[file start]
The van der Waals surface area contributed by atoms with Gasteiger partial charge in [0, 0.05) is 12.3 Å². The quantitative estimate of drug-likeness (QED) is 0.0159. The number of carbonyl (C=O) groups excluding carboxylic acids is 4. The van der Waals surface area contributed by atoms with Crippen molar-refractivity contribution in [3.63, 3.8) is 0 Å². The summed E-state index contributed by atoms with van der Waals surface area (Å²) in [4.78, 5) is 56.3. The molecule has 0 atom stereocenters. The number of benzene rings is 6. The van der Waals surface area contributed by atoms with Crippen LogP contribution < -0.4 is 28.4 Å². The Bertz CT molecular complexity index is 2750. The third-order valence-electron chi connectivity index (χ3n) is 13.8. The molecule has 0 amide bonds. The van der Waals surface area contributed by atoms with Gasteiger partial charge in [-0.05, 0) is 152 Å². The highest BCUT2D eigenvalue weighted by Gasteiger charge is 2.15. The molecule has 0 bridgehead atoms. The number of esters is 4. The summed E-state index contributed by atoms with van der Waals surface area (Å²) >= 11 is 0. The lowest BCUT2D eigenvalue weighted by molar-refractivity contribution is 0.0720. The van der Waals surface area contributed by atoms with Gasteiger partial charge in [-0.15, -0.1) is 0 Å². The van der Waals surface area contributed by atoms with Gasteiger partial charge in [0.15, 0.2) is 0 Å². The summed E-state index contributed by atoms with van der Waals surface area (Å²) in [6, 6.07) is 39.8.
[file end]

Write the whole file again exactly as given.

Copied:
The van der Waals surface area contributed by atoms with Gasteiger partial charge in [0, 0.05) is 12.3 Å². The quantitative estimate of drug-likeness (QED) is 0.0159. The number of carbonyl (C=O) groups excluding carboxylic acids is 4. The van der Waals surface area contributed by atoms with Crippen molar-refractivity contribution in [3.63, 3.8) is 0 Å². The summed E-state index contributed by atoms with van der Waals surface area (Å²) in [4.78, 5) is 56.3. The molecule has 0 atom stereocenters. The number of benzene rings is 6. The van der Waals surface area contributed by atoms with Crippen LogP contribution < -0.4 is 28.4 Å². The Bertz CT molecular complexity index is 2750. The third-order valence-electron chi connectivity index (χ3n) is 13.8. The molecule has 0 amide bonds. The van der Waals surface area contributed by atoms with Gasteiger partial charge in [-0.05, 0) is 152 Å². The highest BCUT2D eigenvalue weighted by Gasteiger charge is 2.15. The molecule has 0 bridgehead atoms. The number of esters is 4. The summed E-state index contributed by atoms with van der Waals surface area (Å²) >= 11 is 0. The lowest BCUT2D eigenvalue weighted by molar-refractivity contribution is 0.0720. The van der Waals surface area contributed by atoms with Gasteiger partial charge in [-0.15, -0.1) is 0 Å². The van der Waals surface area contributed by atoms with Gasteiger partial charge in [0.15, 0.2) is 0 Å². The summed E-state index contributed by atoms with van der Waals surface area (Å²) in [6, 6.07) is 39.8.